Lynda Williams Lynda Williams is the author of the ten-novel Okal Rel Saga and integrity editor for additional works set in the Okal Rel Universe. Other publications include stories in Mythspring edited by Julie E. Czerneda , and The Future Fire

3) When should an author avoid writing to please herself?

Nathalie:It all depends on what the author wants. If you are writing entirely for your own pleasure then go nuts. But if your goal is to be published, then you might need to evaluate your work and maybe rein in certain aspects of it. You can’t let your passion for the subject affect your story in a negative manner. For example: I love historical details of all kinds—love them madly. But I try not to overload my stories with them, so it doesn’t turn into a lecture on life in the Middle Ages. Still, I have to be me. It’s a delicate balance, and it’s different for everyone. Bottom line, it all comes down to goals.

Lynda:Every decent writing coach will tell you to “know your audience” but personally I work best on the assumption I am writing to please readers “like me”: people I can connect with through the magic of story in the same way I make connections as a reader. I am always looking to touch a similarity of spirit, in another, that is both personal and universal. I’ve achieved this miracle, myself, in works as different as Love You Forever by Robert Munch and Canterbury Tales by Geoffrey Chaucer. I think that’s why I’m bothered by pigeon-holing for marketing purposes, even though I understand how important such things are to acheiving your goals.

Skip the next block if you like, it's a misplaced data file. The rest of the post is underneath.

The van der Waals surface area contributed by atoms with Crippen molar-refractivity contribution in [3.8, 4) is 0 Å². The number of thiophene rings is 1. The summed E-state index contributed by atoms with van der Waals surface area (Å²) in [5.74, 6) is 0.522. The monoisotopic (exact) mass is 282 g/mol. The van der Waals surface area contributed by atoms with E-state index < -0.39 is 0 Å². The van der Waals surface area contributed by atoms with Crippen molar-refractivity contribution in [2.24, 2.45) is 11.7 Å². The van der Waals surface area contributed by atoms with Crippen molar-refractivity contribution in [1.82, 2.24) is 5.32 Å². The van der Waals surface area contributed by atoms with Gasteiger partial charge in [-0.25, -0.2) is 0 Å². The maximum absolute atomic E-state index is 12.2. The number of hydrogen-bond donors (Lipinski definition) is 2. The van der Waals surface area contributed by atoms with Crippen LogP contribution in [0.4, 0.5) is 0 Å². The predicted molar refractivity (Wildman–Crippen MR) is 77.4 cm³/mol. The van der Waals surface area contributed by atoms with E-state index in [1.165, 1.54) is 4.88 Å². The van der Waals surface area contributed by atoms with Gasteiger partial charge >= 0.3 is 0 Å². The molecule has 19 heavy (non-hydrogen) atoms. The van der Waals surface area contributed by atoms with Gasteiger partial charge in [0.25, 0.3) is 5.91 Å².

4) When have you 'sold out' by conforming with external requirements?

Nathalie:I haven’t sold out yet. Fingers crossed. But as an agented author, I often have to revise my work to better fit the market. Sometime it’s just a question of length or tightening the plot. But other times the changes are more profound. I must admit that I’m very lucky. My agent loves what I do and likes my quirks. Her notes straighten my work without changing its nature. We’re a team, and that’s pretty awesome. But that wasn’t always the case. She’s not my first agent. I worked with others and it wasn’t always harmonious. I recall being asked to transform a fun sci-fi romp into Harlequin in space. Needless to say that didn’t happen. I have nothing against Harlequin books; lots of people love them. They are just not my cup of tea—set in space or not. Sometime the best thing an author can do is shelf a novel for a while and move on. The timing might just be off for that one. In this business timing is important and often is a key factor to success.